It all smells a bit fishy to me…probably from all the fish they have working there out of their tanks which means they died and now it smells of dead fish in the job centre. Oh good, a riot has now broken out. Look what you’ve done.
Picture the scene. It’s late and you’re both armed with harpoons. Who would win in a fight?
Martha: To clarify, this is Dawn and I fighting each other? She will win by a mile. She is more physically fit than me and I’m dyspraxic and also a gigantic coward. Although I might have a small advantage in being from Plymouth.
Dawn: Yeah I’d win there’s no doubt.
How would you describe the Brighton comedy scene?
Martha: Friendly and open. Comedy, at least at this low level, is one of the few areas of life that seems to work as something close to a genuine meritocracy.
And because it’s Brighton, generally speaking, it’s rare to see a bill here that’s made up entirely of straight white men. People are booked because they’re good. If you’re any good and you’re not a dick, you’ll probably do alright.
Dawn: I think Martha’s nailed it in her answer. It is super supportive to newbies, and if you show a bit of promise, that you’re sticking around and working at it, people will go out of their way to help you.
Are there any other south coast comedy regulars that we, the humble visitor, should be checking out with our eyes etc?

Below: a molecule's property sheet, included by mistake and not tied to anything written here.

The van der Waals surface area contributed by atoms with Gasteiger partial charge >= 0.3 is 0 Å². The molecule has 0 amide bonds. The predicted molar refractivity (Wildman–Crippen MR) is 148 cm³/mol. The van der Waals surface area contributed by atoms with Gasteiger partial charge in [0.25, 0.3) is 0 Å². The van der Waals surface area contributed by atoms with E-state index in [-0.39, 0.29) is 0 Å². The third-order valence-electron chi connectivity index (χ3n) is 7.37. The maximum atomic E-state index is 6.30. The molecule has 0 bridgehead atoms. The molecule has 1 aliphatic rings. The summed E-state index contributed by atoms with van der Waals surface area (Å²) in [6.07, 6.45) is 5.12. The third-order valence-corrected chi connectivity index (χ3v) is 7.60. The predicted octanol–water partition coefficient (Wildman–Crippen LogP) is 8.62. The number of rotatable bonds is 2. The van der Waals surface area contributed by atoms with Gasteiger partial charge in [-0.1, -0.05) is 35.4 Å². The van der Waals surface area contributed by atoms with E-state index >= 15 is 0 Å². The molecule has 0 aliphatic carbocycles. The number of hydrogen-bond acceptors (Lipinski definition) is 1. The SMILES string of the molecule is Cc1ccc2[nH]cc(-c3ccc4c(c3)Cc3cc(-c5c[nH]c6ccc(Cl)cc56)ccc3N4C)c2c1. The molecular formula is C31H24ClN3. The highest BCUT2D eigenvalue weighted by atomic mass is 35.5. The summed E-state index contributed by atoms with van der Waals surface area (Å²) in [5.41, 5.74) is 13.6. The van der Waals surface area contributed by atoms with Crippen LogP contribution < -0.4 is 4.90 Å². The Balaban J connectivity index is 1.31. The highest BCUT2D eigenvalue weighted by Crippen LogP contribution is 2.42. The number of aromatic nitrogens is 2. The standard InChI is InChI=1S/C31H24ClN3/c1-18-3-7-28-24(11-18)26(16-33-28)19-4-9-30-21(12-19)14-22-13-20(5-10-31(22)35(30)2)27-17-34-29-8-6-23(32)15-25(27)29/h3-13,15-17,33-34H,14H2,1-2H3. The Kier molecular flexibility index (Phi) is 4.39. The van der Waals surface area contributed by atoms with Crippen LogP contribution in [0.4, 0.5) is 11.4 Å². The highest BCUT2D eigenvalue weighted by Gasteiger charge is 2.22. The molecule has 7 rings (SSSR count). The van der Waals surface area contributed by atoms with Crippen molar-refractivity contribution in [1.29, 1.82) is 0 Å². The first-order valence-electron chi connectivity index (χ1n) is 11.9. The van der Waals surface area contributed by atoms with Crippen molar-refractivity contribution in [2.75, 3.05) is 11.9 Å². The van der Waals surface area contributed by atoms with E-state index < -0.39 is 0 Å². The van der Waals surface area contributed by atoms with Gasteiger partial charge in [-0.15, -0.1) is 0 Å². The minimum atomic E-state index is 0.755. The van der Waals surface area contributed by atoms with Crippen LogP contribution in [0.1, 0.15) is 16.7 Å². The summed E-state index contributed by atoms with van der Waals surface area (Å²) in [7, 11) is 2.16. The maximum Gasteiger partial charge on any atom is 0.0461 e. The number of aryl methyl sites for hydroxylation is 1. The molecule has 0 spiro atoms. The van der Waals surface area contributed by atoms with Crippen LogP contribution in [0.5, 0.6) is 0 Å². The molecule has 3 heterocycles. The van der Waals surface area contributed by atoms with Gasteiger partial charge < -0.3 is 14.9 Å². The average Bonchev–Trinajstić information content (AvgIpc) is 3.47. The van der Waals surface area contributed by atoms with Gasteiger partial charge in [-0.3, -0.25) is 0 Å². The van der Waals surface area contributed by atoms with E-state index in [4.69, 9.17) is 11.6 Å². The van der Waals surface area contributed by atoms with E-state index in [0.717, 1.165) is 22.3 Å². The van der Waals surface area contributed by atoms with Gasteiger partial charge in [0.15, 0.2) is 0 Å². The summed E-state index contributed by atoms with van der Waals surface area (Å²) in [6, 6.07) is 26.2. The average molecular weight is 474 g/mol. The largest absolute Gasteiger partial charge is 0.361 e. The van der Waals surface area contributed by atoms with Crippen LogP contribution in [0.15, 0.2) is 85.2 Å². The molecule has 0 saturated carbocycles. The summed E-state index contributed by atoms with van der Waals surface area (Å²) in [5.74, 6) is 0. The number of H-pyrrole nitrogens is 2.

Martha: I’d feel guilty naming specific people because I’ll almost certainly leave someone out by accident. Can I say you should check out Dawn Williams, especially on any split-bill shows she happens to be doing?
Dawn: Absolutely yes indeed Martha Casey is an absolute 100% must! I will name a couple and just feel the guilt anyway. Kate Lois-Elliot is on the precipice of greatness, Alex Mason is brilliant, David Ingram who started around the same time as me and Martha is absolutely killing it. All of them have Fringe shows I believe so definitely check them out.
Finally, any life lessons or pithy bits of advice for general existence? I could really do with it at the moment.
Martha: “The man who sleeps with a machete is a fool every night but one”.
Dawn: Whatever it is….literally, no one cares. So just give yourself a break and have a snack.
Misfit /// Performance Review is on at 7pm at The Caxon Arms on 17th-19th May as part of the 2023 Brighton Fringe